Externally, cladding was done with cedar shingles to match the hanging clay tiles from neighbouring properties. This allows the cedar to naturally silver over time to bed the extension into its surroundings against the pale Bargate stone.
When asked if there were any materials he would recommend to others looking to renovate or self build, Ed responded: “Companies like Mike Wye and Natural Building Technologies have a great selection of products to consider against the more standard construction materials. Wood-fibre insulation add both thermal and acoustic properties to walls and ceilings, making them an excellent alternative to the chemical-laden plasterboards often used in construction. Clay or lime plasters can be pigmented to give the final colour, reducing labour times between the standard approach of plastering and then decorating. The clay allows the walls or ceilings to breathe and filter the air within the rooms.”
Describing the building’s connection with its surrounding area and revealing what the local community thinks, Ed adds: “With the excavation to the west, we now have direct access into the garden from the main living spaces. We have small amounts of glazing to the south, but we opened up the northern facade to fill the house with light. The glass walkway can slide open in the warm summer months, allowing the whole place to flow between the different courtyards.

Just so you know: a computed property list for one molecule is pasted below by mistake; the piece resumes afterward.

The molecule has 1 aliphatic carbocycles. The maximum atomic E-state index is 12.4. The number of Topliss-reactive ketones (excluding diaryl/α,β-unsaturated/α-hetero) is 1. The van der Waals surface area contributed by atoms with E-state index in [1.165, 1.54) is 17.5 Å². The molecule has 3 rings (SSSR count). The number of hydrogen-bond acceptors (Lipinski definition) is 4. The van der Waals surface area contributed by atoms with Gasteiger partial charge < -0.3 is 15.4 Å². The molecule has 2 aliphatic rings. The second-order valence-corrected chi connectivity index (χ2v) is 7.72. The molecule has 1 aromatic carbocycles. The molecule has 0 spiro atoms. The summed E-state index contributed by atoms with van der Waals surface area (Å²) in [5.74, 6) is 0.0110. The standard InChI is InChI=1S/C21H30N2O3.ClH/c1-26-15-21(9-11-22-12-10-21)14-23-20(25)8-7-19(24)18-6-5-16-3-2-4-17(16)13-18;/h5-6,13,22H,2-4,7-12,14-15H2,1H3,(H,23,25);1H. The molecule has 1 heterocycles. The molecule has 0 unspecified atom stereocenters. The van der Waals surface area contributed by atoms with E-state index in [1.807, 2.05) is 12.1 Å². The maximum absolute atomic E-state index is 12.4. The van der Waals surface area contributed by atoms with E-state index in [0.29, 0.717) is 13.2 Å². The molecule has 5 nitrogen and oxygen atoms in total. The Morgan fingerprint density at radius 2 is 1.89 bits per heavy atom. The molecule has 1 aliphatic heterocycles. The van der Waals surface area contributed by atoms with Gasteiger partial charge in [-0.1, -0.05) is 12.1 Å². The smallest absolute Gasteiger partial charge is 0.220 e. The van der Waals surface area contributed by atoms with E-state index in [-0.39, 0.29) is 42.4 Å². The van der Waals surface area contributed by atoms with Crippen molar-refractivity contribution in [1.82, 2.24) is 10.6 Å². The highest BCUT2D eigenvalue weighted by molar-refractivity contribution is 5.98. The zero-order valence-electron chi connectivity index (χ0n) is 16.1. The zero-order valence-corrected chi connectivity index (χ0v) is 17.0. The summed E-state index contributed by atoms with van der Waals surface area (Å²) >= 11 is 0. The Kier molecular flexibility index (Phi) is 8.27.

“We’ve received lots of positive comments from our neighbours and passers-by, who frequently ask if they can pop their heads in to see what we’ve created. The green sedum roofs aren’t visible to us, but they give the local neighbours bright, natural colours to look at instead of flat, grey asphalt roofscapes.”
Ed admits: “I don’t think we could quite imagine how spacious the house would feel once all the vaulted ceilings were exposed and the original mezzanine above the kitchen taken down. The original house was cold and dark, with barely any lighting. We now have light-filled rooms and flexible spaces to enjoy as a family.
“The glass corridor addition allowed all the bedrooms to use the full depth of the original building. This has really helped ensure we have decent-sized bedrooms, while the ability to open the walkway to the courtyard during the summer months is a special treat for us.